Presenter(s): Chris Chambers, NOAA Northeast Fisheries Science Center
Date & Time: 18 November 2021
12:00 pm - 1:00 pm ET
Location: Webinar
Description:

NOAA Science Seminar Series

Title: Biological consequences of a changing climate on the pre-recruit life stages of NE US finfish: Effects of CO2 and thermal environments.

Presenter(s): Chris Chambers, NOAA Northeast Fisheries Science Center

Sponsor(s): U.S. Northeast Climate-Fisheries Seminar Series; coordinator is
Vincent.Saba@noaa.gov

Remote Access: Register via Google meet at: https://meet.google.com/paw-jhrb-nzr

Abstract: TBD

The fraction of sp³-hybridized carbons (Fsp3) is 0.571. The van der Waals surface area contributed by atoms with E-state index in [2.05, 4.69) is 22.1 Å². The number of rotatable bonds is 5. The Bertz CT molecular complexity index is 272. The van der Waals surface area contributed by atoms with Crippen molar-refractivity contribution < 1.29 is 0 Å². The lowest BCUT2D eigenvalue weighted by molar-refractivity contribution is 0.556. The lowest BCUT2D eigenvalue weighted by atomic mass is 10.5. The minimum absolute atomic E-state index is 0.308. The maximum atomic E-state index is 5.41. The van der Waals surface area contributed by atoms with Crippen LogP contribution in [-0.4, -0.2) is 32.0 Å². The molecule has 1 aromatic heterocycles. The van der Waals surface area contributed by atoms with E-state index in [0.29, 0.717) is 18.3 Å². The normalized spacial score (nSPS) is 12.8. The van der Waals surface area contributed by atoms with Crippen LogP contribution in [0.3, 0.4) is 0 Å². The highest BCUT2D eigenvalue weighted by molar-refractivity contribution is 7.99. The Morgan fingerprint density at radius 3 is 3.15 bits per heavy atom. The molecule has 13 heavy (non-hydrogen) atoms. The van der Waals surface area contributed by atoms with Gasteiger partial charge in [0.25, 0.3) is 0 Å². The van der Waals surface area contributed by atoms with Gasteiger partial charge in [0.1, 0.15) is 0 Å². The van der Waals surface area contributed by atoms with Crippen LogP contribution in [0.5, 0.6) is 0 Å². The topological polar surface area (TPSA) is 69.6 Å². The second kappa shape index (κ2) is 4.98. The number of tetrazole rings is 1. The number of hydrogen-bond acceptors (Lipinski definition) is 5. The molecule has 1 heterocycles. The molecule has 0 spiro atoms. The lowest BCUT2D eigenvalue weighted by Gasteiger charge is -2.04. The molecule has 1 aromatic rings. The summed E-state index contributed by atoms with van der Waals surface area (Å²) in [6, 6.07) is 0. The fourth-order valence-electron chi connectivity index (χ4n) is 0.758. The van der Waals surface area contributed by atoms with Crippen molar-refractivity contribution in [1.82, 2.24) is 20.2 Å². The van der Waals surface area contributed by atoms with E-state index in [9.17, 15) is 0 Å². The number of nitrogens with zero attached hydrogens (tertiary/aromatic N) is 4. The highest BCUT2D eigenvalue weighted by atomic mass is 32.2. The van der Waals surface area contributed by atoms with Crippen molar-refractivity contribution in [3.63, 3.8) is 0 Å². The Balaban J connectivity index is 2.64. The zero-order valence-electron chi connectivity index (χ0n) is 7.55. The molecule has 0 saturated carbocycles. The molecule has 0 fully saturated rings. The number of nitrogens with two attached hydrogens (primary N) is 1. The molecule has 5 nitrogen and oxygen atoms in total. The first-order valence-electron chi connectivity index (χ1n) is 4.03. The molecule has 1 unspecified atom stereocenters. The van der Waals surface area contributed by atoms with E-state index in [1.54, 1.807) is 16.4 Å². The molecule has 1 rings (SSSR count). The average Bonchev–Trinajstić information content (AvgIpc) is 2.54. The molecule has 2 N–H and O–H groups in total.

Bio(s): TBD

Subscribe to the NOAA Science Seminar Series weekly e-mail: Send an email to OneNOAAscienceseminars-request@list.woc.noaa.gov with the word 'subscribe' in the subject or body. Visit the NOAA Science Seminar Series website for more information.
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Title: The use of cleanerfish in salmonid farming: why not transfer this environmentally-friendly technology to boost domestic seafood production?
Presenter(s): Elizabeth Fairchild Ph.D. Research Associate Professor University of New Hampshire - Department of Biological Sciences & School of Marine Sciences and Ocean Engineering
Date & Time: 18 November 2021
2:00 pm - 3:00 pm ET
Location: Webinar
Description:

NOAA Science Seminar Series

Title:
The use of cleanerfish in salmonid farming: why not transfer this environmentally-friendly technology to boost domestic seafood production?

Presenter(s):
Elizabeth Fairchild Ph.D. Research Associate Professor University of New Hampshire - Department of Biological Sciences & School of Marine Sciences and Ocean Engineering

Sponsor(s):